"...All this goes far beyond a piddling little issue of ecclesiastical niceties about which ordinary people care nothing; a bit of churchy crinoline and old lace. For these last 200 years and more we have been living through a period of revolutionary historical and social upheaval. Our banners now are not led by the cross of Christ – which is the cross of St George – but they are emblazoned by slogans which owe their origin not to the counsels of God but to an increasingly overbearing and dictatorial atheistic state. 'Diversity' has replaced the Ten Commandments.
The revolutionary change from a Christian society to an overbearing secular authority is profound and it will not be reversed – and certainly not by some supposed natural process such as 'the swing of the pendulum'. When we look to discover how this catastrophe has come about, we should turn to the philosopher and poet T.E. Hulme. At the beginning of the 20th century, he wrote:
“We have been beaten because our enemies’ theories have conquered us. We have played with those to our own undoing. Not until we are hardened again by conviction are we likely to do any good. In accepting the theories of the other side, we are merely repeating a well-known historical phenomenon. The Revolution in France came about not so much because the forces which should have resisted were half-hearted in their resistance. They themselves had been conquered intellectually by the theories of the revolutionary side. An institution or a civilisation is beaten only when it has lost faith in itself, when it has been penetrated by the ideas that are working against it....”
Read it all at Cranmer [here]
The Chief Rabbi, Lord Sacks on BBC Radio 4's Thought for the Day [here] this morning had some interesting comments to make about true freedom being far more than mere majority rule but something which places limits on power. Quoting J.S. Mill, he said that the danger of democracy is that it can lead to the tyranny of the majority and hence the oppression of minorities, going on to speak about the necessity of exercising self-restraint in imposing our views on others. It is necessary to make space for the people not like us.
Of course, he was speaking about the situation in Egypt: equally he could have been reflecting on the Synod in York...
And on broadly the same subject, the all-conquering and intolerant 'democratic' ideology of our day (no 'civilised' dissension is possible: opponents are all mired in bigotry - the modern version of 'error has no rights' but taken to the vicious extreme of 'no one whom the zeitgeist deems to be in error has rights') , Cardinal Caffara of Bologna lets the city's mayor have it with both barrels on the subject of same-sex marriage [here]:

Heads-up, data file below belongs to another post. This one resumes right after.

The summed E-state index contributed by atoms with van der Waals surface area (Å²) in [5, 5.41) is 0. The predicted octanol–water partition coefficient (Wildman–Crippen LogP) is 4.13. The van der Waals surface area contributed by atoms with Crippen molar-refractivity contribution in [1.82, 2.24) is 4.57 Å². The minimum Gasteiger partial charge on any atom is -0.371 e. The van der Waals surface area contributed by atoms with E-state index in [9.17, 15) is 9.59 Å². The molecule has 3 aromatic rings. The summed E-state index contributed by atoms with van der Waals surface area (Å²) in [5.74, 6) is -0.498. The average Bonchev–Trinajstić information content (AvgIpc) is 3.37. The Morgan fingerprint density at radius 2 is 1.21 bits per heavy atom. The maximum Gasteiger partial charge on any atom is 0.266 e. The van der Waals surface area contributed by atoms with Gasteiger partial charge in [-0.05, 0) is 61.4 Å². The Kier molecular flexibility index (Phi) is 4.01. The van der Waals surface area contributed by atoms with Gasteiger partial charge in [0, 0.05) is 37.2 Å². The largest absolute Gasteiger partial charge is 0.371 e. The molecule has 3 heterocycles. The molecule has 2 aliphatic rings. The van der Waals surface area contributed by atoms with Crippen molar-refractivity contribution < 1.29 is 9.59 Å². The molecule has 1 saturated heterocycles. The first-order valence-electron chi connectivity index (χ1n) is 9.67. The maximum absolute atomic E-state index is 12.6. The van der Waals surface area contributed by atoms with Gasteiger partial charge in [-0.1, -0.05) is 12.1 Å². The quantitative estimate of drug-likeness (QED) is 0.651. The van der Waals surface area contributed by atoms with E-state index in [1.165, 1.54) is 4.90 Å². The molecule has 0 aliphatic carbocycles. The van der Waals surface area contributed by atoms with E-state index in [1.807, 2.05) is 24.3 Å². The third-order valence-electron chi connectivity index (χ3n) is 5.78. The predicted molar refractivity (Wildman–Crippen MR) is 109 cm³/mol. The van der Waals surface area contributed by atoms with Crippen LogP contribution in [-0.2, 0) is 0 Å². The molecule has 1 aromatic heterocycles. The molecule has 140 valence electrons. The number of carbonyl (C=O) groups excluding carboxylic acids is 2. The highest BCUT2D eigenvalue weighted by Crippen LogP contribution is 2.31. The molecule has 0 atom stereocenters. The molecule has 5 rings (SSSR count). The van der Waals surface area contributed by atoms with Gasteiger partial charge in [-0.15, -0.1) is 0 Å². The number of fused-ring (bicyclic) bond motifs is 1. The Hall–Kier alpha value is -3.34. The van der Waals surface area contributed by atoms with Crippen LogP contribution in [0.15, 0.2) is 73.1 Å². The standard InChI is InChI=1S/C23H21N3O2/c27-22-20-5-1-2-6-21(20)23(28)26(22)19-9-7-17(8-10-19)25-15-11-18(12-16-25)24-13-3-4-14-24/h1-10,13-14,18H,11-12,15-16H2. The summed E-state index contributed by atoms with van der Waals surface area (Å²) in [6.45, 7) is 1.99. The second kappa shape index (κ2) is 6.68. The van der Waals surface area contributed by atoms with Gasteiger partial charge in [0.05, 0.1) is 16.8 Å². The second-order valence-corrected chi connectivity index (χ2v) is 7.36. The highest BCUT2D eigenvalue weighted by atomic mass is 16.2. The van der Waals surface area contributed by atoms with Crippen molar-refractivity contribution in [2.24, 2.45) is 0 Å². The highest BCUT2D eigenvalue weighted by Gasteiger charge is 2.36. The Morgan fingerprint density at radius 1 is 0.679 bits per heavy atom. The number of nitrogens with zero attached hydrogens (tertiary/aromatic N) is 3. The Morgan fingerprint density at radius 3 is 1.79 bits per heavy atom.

"The statement by the Mayor of Bologna regarding the right of gay couples to marry and adopt children is so egregious that it warrants reflection.
What the mayor has prophesied to be the inevitable destiny of our country, to at last become civilized by recognizing the right of homosexual couples to marry and adopt, is an impromptu comment which comes cheap, since recognition doesn't depend on the mayor anyway.
But this does not lessen the seriousness of the stand taken publicly by the person who represents the entire city. Where do citizens who differ fit in? What about those who, not out of a phobia, but prompted by motivated reasoning, think that marriage is what has been defined as such from the dawn of civilization? Or those who think that what must be of concern to us all is not a right to adopt but the right of every child to have a father and a mother ?
Must these citizens, their culture and their arguments, really be considered uncivilized and outside the bounds of history, condemned to feeling like foreigners in their homeland, because they can't keep up with this so-called progress?
Naturally there will be those who, mouthing platitudes about the separation between Church and State (which is a much more serious issue than this!), are bound to accuse us of wanting to impose a religious doctrine. But this has nothing to do with either religion or parties: this undermines the foundation of a civilization which is coextensive with the world and as ancient as history itself; and perhaps there is not enough awareness of how much is at stake.
To say that to society and to children it makes no difference whether couples are homo or hetero is to deny something so obvious that to have to explain it makes one want to cry. We have reached such a dimming of reason that we seem to think that truth can be established by law, such a blotting out of common good as to take one's every desire to be his/her fundamental rights."
Not a few of us have been accused (unfairly, I think) of taking an 'extreme' conservative position on these matters. Not so: our 'problem' is that we see all too clearly that the fundamentalism of contemporary ideological liberalism is the mortal enemy of human freedom.